Dr. Stone initially focused on the everyman Taiju. But after a dozen chapters, the eccentric genius Senku unexpectedly becomes the new protagonist. Typically shōnen stories stick to the same generic protagonists — like the hardworking and misunderstood Naruto and Boruto — but Dr. Stone’s atypical Senku allows for a more surprising story. Similarly, The Promised Neverland doesn’t spend much time showing the characters train and develop their abilities, as seen in Naruto and Black Clover. Instead, this manga dives right into the action and conflict by having its characters start out as capable and highly motivated.

But these changes aren’t as dramatic they seem. Weekly Shōnen Jump isn’t redefining shōnen manga, the magazine is merely broadening the kinds of titles that fall into this category. (We don’t need every shōnen manga to focus on sports, battles, or comedy.) It’s the overreliance on old themes and tropes that are currently causing shōnen manga to stagnate.

Many modern shōnen manga are just different takes on previous series. Naruto lifted Dragon Ball’s series of increasingly difficult, god-like fights, My Hero Academia borrowed its Quirk concept from Hunter x Hunter, and Bleach is just a less-inspired version of Yu Yu Hakusho. While none of these series are wrong for iterating on previous ideas, they are a bit uninspired as a result. No one wants to read the same story over and over again, which is why it’s crucial to introduce readers to new tales. Doing so will bring the magazine even greater success.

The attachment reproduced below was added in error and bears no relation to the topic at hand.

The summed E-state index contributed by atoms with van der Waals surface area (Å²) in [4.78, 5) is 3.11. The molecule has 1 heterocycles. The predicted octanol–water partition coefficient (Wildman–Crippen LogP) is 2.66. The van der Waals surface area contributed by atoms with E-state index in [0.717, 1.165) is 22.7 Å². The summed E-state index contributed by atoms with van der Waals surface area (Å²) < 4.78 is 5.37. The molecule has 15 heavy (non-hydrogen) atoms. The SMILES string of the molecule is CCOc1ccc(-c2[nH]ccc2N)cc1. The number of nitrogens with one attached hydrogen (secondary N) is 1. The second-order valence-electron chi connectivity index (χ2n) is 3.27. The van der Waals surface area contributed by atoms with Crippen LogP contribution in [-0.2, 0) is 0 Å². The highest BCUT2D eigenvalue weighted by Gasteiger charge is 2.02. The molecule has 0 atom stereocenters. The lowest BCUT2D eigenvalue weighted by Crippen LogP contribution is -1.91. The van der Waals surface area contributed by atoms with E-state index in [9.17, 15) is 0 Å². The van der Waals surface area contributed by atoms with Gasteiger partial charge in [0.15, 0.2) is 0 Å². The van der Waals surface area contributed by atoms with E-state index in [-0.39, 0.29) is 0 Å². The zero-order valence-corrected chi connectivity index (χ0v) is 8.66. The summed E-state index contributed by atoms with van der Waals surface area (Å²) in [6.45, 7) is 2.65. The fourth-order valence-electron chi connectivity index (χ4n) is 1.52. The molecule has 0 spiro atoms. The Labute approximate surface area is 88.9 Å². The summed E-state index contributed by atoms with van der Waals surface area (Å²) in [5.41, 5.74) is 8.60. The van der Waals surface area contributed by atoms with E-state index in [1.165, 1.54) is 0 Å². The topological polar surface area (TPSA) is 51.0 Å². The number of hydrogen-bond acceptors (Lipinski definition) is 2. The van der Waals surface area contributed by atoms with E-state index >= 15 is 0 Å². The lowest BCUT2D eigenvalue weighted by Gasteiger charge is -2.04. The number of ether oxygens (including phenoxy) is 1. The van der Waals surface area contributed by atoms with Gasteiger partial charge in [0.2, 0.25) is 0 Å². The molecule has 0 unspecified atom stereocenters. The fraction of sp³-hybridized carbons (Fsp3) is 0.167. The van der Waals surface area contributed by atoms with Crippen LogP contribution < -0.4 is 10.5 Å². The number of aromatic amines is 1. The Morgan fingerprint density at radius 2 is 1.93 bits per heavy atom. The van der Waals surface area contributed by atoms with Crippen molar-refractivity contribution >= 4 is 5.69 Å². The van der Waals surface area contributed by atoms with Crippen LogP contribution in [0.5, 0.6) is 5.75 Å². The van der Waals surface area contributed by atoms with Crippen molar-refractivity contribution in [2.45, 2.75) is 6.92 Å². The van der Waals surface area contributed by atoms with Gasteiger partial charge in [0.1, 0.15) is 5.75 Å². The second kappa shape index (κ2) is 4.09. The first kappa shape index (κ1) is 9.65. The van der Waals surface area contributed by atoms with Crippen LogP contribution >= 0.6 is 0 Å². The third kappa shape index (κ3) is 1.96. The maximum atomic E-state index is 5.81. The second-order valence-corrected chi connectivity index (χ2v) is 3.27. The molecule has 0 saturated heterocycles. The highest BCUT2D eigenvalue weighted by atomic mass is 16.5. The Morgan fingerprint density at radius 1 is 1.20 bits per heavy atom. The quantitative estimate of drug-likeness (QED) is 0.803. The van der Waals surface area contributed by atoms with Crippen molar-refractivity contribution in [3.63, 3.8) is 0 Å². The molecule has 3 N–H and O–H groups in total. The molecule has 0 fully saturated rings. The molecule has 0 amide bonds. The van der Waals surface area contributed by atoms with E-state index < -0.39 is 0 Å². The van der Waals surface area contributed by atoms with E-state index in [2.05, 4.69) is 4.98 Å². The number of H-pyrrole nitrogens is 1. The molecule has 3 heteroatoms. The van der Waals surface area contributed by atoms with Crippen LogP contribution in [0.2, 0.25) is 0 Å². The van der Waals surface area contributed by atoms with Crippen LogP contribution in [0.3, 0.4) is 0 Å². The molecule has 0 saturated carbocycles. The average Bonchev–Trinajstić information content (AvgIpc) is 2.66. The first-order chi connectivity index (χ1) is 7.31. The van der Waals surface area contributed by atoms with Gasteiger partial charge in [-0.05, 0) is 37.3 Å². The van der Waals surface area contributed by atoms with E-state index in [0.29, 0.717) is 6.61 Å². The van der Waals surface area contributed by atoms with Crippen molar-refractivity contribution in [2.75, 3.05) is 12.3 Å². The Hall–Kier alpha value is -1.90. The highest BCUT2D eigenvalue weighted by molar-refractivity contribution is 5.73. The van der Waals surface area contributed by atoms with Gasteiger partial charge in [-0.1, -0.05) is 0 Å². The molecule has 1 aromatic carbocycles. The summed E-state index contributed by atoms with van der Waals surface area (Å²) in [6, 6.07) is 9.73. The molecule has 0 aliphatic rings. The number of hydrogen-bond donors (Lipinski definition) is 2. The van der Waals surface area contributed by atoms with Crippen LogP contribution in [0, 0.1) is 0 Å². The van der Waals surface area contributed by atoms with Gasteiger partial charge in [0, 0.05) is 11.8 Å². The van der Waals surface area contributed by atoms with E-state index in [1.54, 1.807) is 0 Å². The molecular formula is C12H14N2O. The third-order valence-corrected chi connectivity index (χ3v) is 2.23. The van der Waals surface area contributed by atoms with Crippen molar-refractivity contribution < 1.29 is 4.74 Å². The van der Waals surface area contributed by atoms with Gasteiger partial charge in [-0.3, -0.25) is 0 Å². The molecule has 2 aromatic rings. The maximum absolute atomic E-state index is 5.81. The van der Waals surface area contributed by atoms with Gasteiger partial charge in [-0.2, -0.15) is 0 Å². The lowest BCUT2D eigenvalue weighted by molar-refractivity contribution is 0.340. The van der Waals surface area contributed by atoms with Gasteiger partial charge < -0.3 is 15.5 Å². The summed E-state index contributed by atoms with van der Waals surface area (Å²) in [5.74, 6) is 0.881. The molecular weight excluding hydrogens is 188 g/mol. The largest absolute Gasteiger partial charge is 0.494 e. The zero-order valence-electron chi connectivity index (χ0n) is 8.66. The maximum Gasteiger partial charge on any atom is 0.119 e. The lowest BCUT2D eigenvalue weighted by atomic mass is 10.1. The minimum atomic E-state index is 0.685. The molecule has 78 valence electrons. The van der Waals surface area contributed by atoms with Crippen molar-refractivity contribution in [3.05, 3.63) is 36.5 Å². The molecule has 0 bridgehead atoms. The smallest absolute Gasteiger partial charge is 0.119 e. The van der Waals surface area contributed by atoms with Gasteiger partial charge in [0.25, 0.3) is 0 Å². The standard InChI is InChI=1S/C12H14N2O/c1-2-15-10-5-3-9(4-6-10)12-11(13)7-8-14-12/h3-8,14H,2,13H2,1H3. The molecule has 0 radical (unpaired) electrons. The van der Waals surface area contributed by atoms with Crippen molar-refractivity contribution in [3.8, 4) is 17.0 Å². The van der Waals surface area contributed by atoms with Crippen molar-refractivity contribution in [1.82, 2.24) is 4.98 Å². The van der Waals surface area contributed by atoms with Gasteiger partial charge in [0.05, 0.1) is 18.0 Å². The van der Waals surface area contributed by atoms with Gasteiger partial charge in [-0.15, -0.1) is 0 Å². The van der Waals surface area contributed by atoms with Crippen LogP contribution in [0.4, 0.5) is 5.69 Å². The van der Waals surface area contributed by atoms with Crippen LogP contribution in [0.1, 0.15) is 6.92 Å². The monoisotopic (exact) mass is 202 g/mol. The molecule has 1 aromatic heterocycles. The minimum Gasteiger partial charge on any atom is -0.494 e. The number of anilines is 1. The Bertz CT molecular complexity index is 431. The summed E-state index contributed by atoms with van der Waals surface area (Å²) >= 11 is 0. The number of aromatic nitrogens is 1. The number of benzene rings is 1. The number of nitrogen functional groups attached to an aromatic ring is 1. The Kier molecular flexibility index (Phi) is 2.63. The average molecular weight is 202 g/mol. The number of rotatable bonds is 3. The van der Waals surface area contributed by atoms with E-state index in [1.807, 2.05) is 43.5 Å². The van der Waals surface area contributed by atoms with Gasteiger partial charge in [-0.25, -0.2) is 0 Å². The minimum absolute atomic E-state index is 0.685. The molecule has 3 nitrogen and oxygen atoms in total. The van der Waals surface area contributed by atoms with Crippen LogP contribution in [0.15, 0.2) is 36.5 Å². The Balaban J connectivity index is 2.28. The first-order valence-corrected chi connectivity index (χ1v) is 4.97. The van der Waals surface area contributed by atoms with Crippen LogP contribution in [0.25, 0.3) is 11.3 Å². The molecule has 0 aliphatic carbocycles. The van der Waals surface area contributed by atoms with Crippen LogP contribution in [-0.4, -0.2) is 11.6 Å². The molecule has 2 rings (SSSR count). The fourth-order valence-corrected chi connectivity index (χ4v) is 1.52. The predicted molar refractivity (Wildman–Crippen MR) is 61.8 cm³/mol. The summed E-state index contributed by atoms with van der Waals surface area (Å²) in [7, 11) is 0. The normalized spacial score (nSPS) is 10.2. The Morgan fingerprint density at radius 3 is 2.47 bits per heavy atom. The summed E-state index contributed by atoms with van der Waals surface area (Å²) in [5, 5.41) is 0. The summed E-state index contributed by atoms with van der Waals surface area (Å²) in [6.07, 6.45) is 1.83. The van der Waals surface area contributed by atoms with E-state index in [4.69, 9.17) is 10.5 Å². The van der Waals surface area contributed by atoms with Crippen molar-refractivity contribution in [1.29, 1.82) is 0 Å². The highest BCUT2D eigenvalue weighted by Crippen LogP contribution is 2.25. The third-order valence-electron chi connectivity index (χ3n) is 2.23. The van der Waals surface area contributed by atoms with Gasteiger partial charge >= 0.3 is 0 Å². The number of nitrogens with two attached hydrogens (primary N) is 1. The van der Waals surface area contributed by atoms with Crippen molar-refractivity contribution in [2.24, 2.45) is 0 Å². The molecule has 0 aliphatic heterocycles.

Shōnen Manga’s Future Looks Bright

How the industry can grow from this change.

Broadening the definition of shōnen certainly blurs the lines used to categorize different types of manga. However, the move will greatly benefit the industry, as each experimental title that Weekly Shōnen Jump publishes and promotes opens the door to other unique stories from diverse authors. These unusual and niche titles are precisely what the industry needs, and the recent success of similar series proves these stories are worth pursuing.

Hopefully, this means we’ll see even more trope-bending manga find their way to major publications in the next few years. The new titles are sure to attract new readers, especially those on the fence about exploring manga. Likewise, this kind of change up could cause someone who’s dismissive of manga to reevaluate their thoughts on the medium.

However, the most significant benefit to come from this shift is the increase in diverse manga available to fans — which will inevitably attract people from different backgrounds and with varied tastes in media. It’s possible that this group will connect more with these atypical stories featuring protagonists from various walks of life than with the more traditional ones. New readers may draw inspiration from these works and go on to create their own groundbreaking manga. Inevitably this will lead to further innovations from diverse and previously disenfranchised voices and make the manga industry a bigger and better place for everyone.

FANDOM is the ultimate destination for celebrating your love of anime. Visit the link below for all of FANDOM's anime coverage!

Lucas DeRuyter
University of Wisconsin Madison graduate with a deep interest in media, writing, and storytelling.